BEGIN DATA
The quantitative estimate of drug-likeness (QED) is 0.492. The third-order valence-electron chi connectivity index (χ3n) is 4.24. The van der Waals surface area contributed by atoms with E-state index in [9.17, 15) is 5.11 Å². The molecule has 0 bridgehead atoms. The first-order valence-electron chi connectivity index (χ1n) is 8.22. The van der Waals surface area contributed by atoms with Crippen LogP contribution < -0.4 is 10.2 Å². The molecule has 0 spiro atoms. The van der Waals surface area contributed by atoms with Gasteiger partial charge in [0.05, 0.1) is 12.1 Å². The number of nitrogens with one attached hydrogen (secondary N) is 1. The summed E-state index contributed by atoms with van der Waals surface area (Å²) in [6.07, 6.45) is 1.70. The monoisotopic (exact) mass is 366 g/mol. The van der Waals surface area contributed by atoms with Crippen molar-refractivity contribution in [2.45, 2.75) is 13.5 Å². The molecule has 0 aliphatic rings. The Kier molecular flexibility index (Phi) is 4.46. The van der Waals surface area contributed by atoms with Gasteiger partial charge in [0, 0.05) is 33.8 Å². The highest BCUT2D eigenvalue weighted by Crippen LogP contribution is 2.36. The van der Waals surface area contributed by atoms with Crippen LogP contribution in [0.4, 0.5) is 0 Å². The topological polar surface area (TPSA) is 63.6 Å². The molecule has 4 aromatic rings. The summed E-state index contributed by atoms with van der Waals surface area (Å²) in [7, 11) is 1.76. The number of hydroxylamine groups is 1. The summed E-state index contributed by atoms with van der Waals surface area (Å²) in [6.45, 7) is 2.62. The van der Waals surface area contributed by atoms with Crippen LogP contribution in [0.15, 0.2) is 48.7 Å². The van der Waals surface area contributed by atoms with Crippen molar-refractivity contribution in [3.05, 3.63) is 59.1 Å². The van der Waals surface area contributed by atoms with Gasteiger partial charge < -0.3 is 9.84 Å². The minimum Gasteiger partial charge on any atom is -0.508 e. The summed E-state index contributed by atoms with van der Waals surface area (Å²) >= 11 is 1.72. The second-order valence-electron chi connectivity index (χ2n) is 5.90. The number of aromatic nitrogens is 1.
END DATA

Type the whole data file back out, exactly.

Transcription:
The quantitative estimate of drug-likeness (QED) is 0.492. The third-order valence-electron chi connectivity index (χ3n) is 4.24. The van der Waals surface area contributed by atoms with E-state index in [9.17, 15) is 5.11 Å². The molecule has 0 bridgehead atoms. The first-order valence-electron chi connectivity index (χ1n) is 8.22. The van der Waals surface area contributed by atoms with Crippen LogP contribution < -0.4 is 10.2 Å². The molecule has 0 spiro atoms. The van der Waals surface area contributed by atoms with Gasteiger partial charge in [0.05, 0.1) is 12.1 Å². The number of nitrogens with one attached hydrogen (secondary N) is 1. The summed E-state index contributed by atoms with van der Waals surface area (Å²) in [6.07, 6.45) is 1.70. The monoisotopic (exact) mass is 366 g/mol. The van der Waals surface area contributed by atoms with Crippen molar-refractivity contribution in [2.45, 2.75) is 13.5 Å². The molecule has 0 aliphatic rings. The Kier molecular flexibility index (Phi) is 4.46. The van der Waals surface area contributed by atoms with Gasteiger partial charge in [0, 0.05) is 33.8 Å². The highest BCUT2D eigenvalue weighted by Crippen LogP contribution is 2.36. The van der Waals surface area contributed by atoms with Crippen LogP contribution in [0.4, 0.5) is 0 Å². The topological polar surface area (TPSA) is 63.6 Å². The molecule has 4 aromatic rings. The summed E-state index contributed by atoms with van der Waals surface area (Å²) in [7, 11) is 1.76. The number of hydroxylamine groups is 1. The summed E-state index contributed by atoms with van der Waals surface area (Å²) in [6.45, 7) is 2.62. The van der Waals surface area contributed by atoms with Crippen LogP contribution in [0.15, 0.2) is 48.7 Å². The van der Waals surface area contributed by atoms with Crippen molar-refractivity contribution in [3.05, 3.63) is 59.1 Å². The van der Waals surface area contributed by atoms with Gasteiger partial charge < -0.3 is 9.84 Å². The minimum Gasteiger partial charge on any atom is -0.508 e. The summed E-state index contributed by atoms with van der Waals surface area (Å²) >= 11 is 1.72. The second-order valence-electron chi connectivity index (χ2n) is 5.90. The number of aromatic nitrogens is 1.